• 2
  • reviews
  • 12
  • helpful votes
  • 7
  • ratings
  • The Strange Death of Europe

  • Immigration, Identity, Islam
  • By: Douglas Murray
  • Narrated by: Robert Davies
  • Length: 12 hrs and 17 mins
  • Unabridged
  • Overall
    4.5 out of 5 stars 1,566
  • Performance
    5 out of 5 stars 1,420
  • Story
    4.5 out of 5 stars 1,414

The Strange Death of Europe is a highly personal account of a continent and culture caught in the act of suicide. Declining birth rates, mass immigration, and cultivated self-distrust and self-hatred have come together to make Europeans unable to argue for themselves and incapable of resisting their own comprehensive alteration as a society and an eventual end.

  • 5 out of 5 stars
  • Disturbing dystopian preview of tidal wave

  • By smarmer on 11-10-17

Haunting, Sobering, and Essential

5 out of 5 stars
5 out of 5 stars
5 out of 5 stars

Reviewed: 01-20-18

What does Robert Davies bring to the story that you wouldn’t experience if you just read the book?

Davies does an excellent job at reading the subject matter. He delivers it in a very fitting tone and gravitas suitable to the material.

Was there a moment in the book that particularly moved you?

This entire book moved me. Mostly to anger and befuddlement.
There are many poignant and insightful ideas and topics of the book.

Any additional comments?

Douglas Murray takes an honest look at both the immediate effects that mass immigration and multiculturalism have brought to Europe and isn't afraid to talk about the devastating future waiting for Europe and European peoples if the course of the continent regarding immigration is not stopped and reversed.

Islam is a major issue, but it is only a branch of a much larger issue dealing with mass migration.
Mass importation of other peoples, multiculturalism, and the willful undermining of the native European peoples is the heart of the issue. The continent of Europe was already multicultural/multiethnic; a collection of nations with their own peoples, cultures, and rich histories. It's already an absurd objective of the European Union to bring together these eclectic groups and try to mix them into a multicultural stew. But to also bring in migrants from other continents by the millions is sewing the seeds of destruction for the European peoples and their posterity.

The argument for multiculturalism and multiethnicism in the US and Canada is one thing. But to argue this for Europe is completely different. European nations are wellsprings of their respective peoples, and if these nations become multiethnic, then the host people are the ones facing the threat of being conglomerated into an unrecognizable people. This is especially with the low birth-rates of native Europeans and a high birth-rate of migrants coupled with high birth rates of peoples on other continents that might want to come to Europe in the future.

Some of the reasons that Europe is at such risk, as covered in the book, are due to things like progressivism, postmodernism, and self-hatred (especially by the Germans). The cultural climate in Europe is one of self-flagellation and self-doubt, where Europeans are more apt to blame and punish themselves instead of putting any blame or negative light on other cultures and peoples - even as they are committing atrocities like murder and rape.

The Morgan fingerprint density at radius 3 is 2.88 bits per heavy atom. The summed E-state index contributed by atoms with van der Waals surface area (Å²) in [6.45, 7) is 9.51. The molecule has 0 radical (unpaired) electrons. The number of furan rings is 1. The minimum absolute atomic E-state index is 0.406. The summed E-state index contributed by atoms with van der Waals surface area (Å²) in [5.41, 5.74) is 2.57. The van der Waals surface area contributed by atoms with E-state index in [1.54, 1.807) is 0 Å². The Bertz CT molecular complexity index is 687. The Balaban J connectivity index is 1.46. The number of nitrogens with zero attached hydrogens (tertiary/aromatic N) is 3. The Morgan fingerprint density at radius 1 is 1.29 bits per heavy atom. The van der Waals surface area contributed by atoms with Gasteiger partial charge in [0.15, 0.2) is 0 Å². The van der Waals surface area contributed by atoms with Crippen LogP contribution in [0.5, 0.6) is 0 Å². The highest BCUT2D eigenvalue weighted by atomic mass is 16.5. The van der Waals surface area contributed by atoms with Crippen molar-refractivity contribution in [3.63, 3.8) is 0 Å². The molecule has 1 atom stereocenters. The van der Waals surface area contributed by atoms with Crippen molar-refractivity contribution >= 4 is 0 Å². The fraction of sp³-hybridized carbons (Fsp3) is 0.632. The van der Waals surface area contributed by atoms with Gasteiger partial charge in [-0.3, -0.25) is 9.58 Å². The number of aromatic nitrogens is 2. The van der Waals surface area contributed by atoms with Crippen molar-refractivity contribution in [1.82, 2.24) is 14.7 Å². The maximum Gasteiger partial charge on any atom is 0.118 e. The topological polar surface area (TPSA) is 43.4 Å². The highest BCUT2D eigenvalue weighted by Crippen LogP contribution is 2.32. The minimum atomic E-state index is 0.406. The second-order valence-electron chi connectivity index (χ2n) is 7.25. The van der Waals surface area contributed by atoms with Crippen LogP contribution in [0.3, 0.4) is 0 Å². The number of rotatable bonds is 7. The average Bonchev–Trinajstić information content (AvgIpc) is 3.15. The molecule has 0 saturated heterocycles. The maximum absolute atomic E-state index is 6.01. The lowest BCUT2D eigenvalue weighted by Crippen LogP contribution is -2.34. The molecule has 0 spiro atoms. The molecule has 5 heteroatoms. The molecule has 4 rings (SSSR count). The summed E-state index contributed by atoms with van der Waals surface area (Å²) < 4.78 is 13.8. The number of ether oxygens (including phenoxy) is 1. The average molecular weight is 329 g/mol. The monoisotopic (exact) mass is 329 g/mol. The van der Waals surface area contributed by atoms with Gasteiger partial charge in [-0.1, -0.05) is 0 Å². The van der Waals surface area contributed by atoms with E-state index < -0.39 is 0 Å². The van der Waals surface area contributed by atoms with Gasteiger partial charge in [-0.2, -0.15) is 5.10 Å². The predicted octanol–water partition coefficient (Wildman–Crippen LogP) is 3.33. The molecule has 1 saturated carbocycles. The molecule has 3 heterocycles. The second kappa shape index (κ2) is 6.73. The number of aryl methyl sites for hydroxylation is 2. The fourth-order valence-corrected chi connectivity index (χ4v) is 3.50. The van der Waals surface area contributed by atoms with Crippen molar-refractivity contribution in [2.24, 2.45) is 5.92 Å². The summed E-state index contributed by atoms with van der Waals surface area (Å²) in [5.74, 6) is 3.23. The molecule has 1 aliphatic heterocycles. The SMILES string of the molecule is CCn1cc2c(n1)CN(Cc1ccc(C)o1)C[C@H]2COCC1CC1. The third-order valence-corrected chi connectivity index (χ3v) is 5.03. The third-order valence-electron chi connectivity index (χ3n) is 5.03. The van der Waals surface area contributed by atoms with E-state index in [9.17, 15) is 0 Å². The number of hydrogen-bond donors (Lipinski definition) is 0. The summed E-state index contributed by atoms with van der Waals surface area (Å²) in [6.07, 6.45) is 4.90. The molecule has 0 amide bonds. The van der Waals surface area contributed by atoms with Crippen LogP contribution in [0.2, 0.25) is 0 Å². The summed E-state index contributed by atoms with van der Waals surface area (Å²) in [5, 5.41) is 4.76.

This is an essential book, and I think it should be required reading for Westerners. We have so much to lose and the time is now to do something about it.

  • The Disaster Artist

  • My Life inside 'The Room', the Greatest Bad Movie Ever Made
  • By: Greg Sestero, Tom Bissell
  • Narrated by: Greg Sestero
  • Length: 11 hrs and 38 mins
  • Unabridged
  • Overall
    4.5 out of 5 stars 7,184
  • Performance
    4.5 out of 5 stars 6,684
  • Story
    4.5 out of 5 stars 6,658

Nineteen-year-old Greg Sestero met Tommy Wiseau at an acting school in San Francisco. Wiseau's scenes were rivetingly wrong, yet Sestero, hypnotized by such uninhibited acting, thought, "I have to do a scene with this guy." That impulse changed both of their lives. The Disaster Artist is Greg Sestero's laugh-out-loud funny account of how Tommy Wiseau defied every law of artistry, business, and friendship to make "the Citizen Kane of bad movies" ( Entertainment Weekly), which is now an international phenomenon.

  • 5 out of 5 stars
  • You Have to Listen to This Book!

  • By Henry Strickler on 08-28-14

A funny, moving, and even dark true story.

5 out of 5 stars
5 out of 5 stars
5 out of 5 stars

Reviewed: 09-17-14

Where does The Disaster Artist rank among all the audiobooks you’ve listened to so far?

It ranks amongst the top. It is incredibly engaging, entertaining, and fascinating.

What was one of the most memorable moments of The Disaster Artist?

Learning about the dark aspects of Tommy Wiseau and his absolutely bizarre and creepy personality.

What about Greg Sestero’s performance did you like?

He reads it very well and since it's a big part of his life, it sounds like he speaks from his heart.
And his impression of Tommy Wiseau is brilliant.

Was this a book you wanted to listen to all in one sitting?

It's something that I could definitely sit all eleven hours through listening.

Any additional comments?

If you have seen The Room - that horrid thing that has the audacity to be called a movie - and want to know what Tommy Wiseau is and how this horrible thing was made, this is a must read.
And you get so much more than that. It's genuine, hilarious, and intriguing.

It's the polar opposite of The Room. And it also lends credence to the phrase "truth is stranger than fiction."

12 of 14 people found this review helpful